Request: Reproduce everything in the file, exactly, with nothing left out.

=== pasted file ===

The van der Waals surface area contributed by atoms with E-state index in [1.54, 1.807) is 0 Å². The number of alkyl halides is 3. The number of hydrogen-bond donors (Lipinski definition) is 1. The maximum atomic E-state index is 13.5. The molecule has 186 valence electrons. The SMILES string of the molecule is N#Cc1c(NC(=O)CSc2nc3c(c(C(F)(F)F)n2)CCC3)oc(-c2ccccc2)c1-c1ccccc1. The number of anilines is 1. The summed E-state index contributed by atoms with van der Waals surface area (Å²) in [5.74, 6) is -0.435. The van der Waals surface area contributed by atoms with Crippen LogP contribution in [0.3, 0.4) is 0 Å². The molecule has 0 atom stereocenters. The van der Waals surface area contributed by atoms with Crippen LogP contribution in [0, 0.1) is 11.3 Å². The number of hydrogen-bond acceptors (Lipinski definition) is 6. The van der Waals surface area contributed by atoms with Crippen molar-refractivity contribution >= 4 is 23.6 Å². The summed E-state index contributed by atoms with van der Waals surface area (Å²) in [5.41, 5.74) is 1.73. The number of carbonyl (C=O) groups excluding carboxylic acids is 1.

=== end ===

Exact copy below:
The van der Waals surface area contributed by atoms with E-state index in [1.54, 1.807) is 0 Å². The number of alkyl halides is 3. The number of hydrogen-bond donors (Lipinski definition) is 1. The maximum atomic E-state index is 13.5. The molecule has 186 valence electrons. The SMILES string of the molecule is N#Cc1c(NC(=O)CSc2nc3c(c(C(F)(F)F)n2)CCC3)oc(-c2ccccc2)c1-c1ccccc1. The number of anilines is 1. The summed E-state index contributed by atoms with van der Waals surface area (Å²) in [5.74, 6) is -0.435. The van der Waals surface area contributed by atoms with Crippen LogP contribution in [0.3, 0.4) is 0 Å². The molecule has 0 atom stereocenters. The van der Waals surface area contributed by atoms with Crippen LogP contribution in [0, 0.1) is 11.3 Å². The number of hydrogen-bond acceptors (Lipinski definition) is 6. The van der Waals surface area contributed by atoms with Crippen molar-refractivity contribution >= 4 is 23.6 Å². The summed E-state index contributed by atoms with van der Waals surface area (Å²) in [5.41, 5.74) is 1.73. The number of carbonyl (C=O) groups excluding carboxylic acids is 1.